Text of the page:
- Hire a design service (like Undullify, Design Pickle or Limitless Designs) and have them make some of your content into images, graphics and even infographics. If you don’t have the time or energy to do this extra content curation work perhaps you’ve got a little budget to have someone else do it for you.
I’ve seen so many
successful infographics that are pure content curation. They are a format that absolutely still works, and they are ideally suited to curation.If you can’t make an infographic (or don’t want to), don’t worry. There are plenty of designers around who won’t charge you an arm and a leg for one.
- Get better at making videos. I know, I know – you hate being on screen. You don’t have an expensive camera, and you don’t even want clients to see your office, much less the entire audience of YouTube.
Get over it. It’s 2018, video is huge, and it’s time to drop the excuses. Besides, short video gets the highest engagement anyway. And
you don’t have to appear on camera.
3. You share the same sources too often
It’s really easy to get lazy with curation and just start sharing content from a couple dozen of your favorite content creators. (I make this mistake all the time myself.) But you have to expand your sources or your audience will get bored.There are a couple of easy ways to do this.
- Follow other curators in your niche. Is this cheating? No. It’s staying current with the work in your field.
- Get yourself some content curation software. Tools like Scoop.it, or our more advanced Hawkeye platform can let you view the top content in your niche through a bunch of different filters and settings.
You don’t have to pick everything you find, of course (that would be aggregation), but using a tool like that can show you everything that’s being published, not just what your favorite sites are publishing. It’ll also show you what people like the most, too.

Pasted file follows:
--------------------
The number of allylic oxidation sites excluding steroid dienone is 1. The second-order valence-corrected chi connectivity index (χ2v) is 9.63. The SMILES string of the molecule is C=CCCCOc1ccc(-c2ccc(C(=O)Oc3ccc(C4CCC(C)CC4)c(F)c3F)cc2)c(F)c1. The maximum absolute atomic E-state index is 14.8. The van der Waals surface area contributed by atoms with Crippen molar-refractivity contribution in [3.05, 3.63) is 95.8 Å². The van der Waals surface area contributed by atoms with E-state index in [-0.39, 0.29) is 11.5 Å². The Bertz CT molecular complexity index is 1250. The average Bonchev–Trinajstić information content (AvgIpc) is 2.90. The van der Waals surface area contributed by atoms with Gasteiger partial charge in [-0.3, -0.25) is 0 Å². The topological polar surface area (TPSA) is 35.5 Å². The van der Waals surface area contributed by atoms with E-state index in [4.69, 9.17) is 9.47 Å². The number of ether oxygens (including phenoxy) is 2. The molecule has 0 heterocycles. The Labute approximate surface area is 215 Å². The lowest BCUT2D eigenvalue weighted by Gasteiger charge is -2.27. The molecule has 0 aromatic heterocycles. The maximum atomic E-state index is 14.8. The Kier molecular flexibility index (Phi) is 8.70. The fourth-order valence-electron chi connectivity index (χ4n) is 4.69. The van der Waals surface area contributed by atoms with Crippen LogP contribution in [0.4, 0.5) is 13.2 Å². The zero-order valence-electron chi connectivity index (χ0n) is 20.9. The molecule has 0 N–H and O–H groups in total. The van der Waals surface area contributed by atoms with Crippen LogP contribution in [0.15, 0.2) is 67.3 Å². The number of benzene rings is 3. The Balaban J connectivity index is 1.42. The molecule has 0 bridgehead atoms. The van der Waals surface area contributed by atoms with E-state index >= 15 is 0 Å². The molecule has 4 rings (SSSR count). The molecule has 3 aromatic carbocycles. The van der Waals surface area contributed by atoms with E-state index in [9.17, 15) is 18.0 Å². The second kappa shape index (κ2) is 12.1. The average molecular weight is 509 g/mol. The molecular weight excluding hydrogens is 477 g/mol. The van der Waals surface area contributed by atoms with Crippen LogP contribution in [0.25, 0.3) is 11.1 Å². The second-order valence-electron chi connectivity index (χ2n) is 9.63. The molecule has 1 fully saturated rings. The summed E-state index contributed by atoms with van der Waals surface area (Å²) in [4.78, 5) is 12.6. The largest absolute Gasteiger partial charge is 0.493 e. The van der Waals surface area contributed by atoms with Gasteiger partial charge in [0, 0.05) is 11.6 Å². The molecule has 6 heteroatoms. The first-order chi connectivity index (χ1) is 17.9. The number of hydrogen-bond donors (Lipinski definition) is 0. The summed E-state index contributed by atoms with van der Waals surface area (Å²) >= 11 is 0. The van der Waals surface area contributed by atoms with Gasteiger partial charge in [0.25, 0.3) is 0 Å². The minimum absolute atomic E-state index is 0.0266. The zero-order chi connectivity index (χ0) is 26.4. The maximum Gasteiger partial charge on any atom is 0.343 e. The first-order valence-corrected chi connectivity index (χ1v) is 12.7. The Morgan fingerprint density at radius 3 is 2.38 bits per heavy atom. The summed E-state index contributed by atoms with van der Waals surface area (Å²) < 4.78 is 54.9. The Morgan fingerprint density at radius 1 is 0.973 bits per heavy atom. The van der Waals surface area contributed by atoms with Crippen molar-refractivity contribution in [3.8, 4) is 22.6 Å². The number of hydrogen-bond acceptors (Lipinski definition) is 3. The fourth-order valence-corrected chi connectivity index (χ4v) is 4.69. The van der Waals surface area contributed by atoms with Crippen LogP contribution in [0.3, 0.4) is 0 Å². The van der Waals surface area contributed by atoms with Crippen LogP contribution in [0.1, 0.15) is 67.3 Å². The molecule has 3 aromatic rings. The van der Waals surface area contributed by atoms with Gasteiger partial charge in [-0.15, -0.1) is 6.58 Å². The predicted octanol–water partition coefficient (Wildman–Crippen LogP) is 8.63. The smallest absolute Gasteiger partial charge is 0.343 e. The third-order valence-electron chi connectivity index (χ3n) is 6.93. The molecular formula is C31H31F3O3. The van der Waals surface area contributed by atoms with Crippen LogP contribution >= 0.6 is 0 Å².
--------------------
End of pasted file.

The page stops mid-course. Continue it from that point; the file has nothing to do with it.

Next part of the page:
- Aim to have out of every ten pieces of content you share be from an entirely new source.
4. You don’t always cite your sources.
This is a massive no-no. You’ll go from someone doing a good thing to someone doing a bad thing almost immediately.Good curators ALWAYS cite their sources. They give links back – and not links with wimpy “nofollow” tags, either. They are generous with their citations.Here’s exactly how to do this. Let’s pretend you’ve found a cool statistic you want to use in a round up post. You’ve made a nice graphic out of the stat. To properly give credit to the people who did the expensive and time-consuming research, you:
- Include a link back to the original report in your text.
- Add the company’s logo and the name of the report (in small type) to the graphic/image you’ve made.
- Add the URL of the research to the image as well, so people can easily find the report if the image gets shared far and wide (which could definitely happen).
Here’s what that might look like:
refuse to wear hats
. Even when their mothers tell them to.
Now, do you have to do this? No. But will the nice people at Hats For Children appreciate it? You bet. Not only that, but if you cite your sources, your readers will trust you more. And the folks at Hats for Children will be more likely to share your work with their followers.
5. You share low-quality content
This one could cost you your audience. I know that sounds harsh… but as a curator, you have one job to do: Find awesome content so your readers don’t have to.If the content you find (and offer them) isn’t awesome, there’s no reason for them to follow you. Anybody, at a moment’s notice, can go do a keyword search or browse social media and find a sea of mediocre content. We are awash in it. There are more than 2 million blog posts published every day.Of course, it’s a lot of work to find awesome content all the time. It’s a lot of work to reshape it into something meaningful.So surprise: Content curation is work. When it’s done at the highest levels (like
Maria Popova’s Brain Pickings) it’s basically content creation itself.
We may not reach Maria’s level of content curation mastery (she is an MIT Futures of Entertainment Fellow, after all). But we can at least do our work to find and serve up exceptional content, presented in a way that delights and engages our readers.Fortunately, we’ve got some nice tools to make the work easier.